Efficient performance adaptation

The quintessence of athletic development and performance adaptation is indeed driven by psychological and social factors as demonstrated by Brown and colleagues (2017) but fundamentally, none of these personality traits and characteristics would be developed or enhanced had the athlete not had the ability to adapt to changing circumstances by using Bayesian modelling of probability of specific outcomes (20). For instance, the ability to stay focused under pressure and managing stress comes from being repeatedly exposed to the stressors in the right amounts and duration to allow the brain to predict what will happen next and rewire necessary neuronal chunks of networks to optimize performance. Basically, the athlete is subjected to a stimulus that is challenging enough to bring about an alarm phase and resistance phase (1st and 2nd stage) and a requirement for stabilization. Instead of homeostatic stabilization where brain networks and plasticity is not augmented, the allostatic model suggests that stabilization is achieved at a higher level through predicting possible outcomes, choosing which one is most likely to happen and make the necessary adjustments in a continuous loop constantly building on what was just previously learned. If the learning environment for the athlete follows a deliberate practice model (1,2) with frequent stimulation, performance adaptations will occur the fastest and most efficiently.

However, one caveat exists. For the brain being able to predict accurately, the interpretation of incoming signals from visual, vestibular and proprioceptive pathways must likewise be accurate. If they are not, the interpretation will be based on false assumptions and the command programs of the brain will be written accordingly. From computer science, this is referred to as “garbage in, garbage out” where nonsensical information going in, produces a flawed output. This potential flaw in motor learning and athletic development is the first parameter that needs to be corrected if athletic optimization is the goal, and failure to do so will result in a stressed brain pushing towards the exhaustion phase. Therefore, any increase in performance is preceded by reducing the threat of survival by accurate signal interpretation. Only then can the brain rewire itself for enhanced performance.

Practical applications and call to action

Clinicians, sports coaches, strength and conditioning coaches, fitness professionals, and others in the performance industry who see a need to understand and apply a predictive framework to train from with their athletes, should consider submerging themselves into robust educational programs designed bridge the gap between functional neurology and performance enhancement. Programs such as Visual- and Vestibular Performance reset, Clinical Applications of Eye Movements, Pain or the upcoming Human Performance Program are all substance-matter programs available at the Carrick Institute. All programs are designed to optimize and enhance your current abilities and knowledge as a professional in the field of serving others. Helping people thrive in whatever life they lead is the greatest gift you can give and it starts by understanding how the brain and body communicates.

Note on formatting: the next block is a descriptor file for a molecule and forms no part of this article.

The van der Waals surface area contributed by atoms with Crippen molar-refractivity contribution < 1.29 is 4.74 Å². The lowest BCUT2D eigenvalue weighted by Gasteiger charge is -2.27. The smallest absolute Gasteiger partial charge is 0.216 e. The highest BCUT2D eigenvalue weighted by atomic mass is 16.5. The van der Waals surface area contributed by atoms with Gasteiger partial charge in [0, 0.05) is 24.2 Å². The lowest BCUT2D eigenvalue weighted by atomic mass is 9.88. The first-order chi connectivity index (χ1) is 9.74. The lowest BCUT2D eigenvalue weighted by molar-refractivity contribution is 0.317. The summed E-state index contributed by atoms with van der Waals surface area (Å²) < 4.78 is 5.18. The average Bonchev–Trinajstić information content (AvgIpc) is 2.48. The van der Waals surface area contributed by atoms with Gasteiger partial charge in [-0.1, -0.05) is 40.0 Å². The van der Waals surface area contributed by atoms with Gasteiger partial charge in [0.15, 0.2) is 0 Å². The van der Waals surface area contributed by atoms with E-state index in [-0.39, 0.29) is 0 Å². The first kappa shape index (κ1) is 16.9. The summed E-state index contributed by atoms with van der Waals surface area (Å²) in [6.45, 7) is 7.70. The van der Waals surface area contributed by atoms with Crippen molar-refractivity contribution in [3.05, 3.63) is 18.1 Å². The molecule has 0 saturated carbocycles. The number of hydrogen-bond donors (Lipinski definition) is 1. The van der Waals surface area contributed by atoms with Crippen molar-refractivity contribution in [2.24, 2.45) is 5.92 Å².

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About the author

Corresponding author: Dr. Kenneth Jay, PhD at


Carrick Institute – Institute of Clinical Neuroscience and Rehabilitation
8910 Astronaut Blvd, Suite 102
Cape Canaveral, FL 32920 USA


  Kenneth Jay is an exercise physiologist with a PhD in Sports Science and Clinical Biomechanics from the University of Southern Denmark specializing in stress-pain interactions. As an assistant professor at the Carrick Institute of Clinical Neuroscience and Rehabilitation and head of research at KOMPIS –Data driven Health Solutions, Kenneth Jay has more than 35 published peer-reviewed papers in the field of pain, stress and performance. He has been a consultant to many of Denmark’s best athletes in swimming, wrestling, table-tennis, badminton, and mixed martial arts and has worked extensively with the Danish Special Forces. Having a brain-bias towards health, performance and overall well-being, his position at the Carrick Institute leading the Human Performance program is a perfect fit to bring neuroscience into the world of performance enhancement under the tutelage of the father of functional neurology himself, Dr. Frederick Carrick.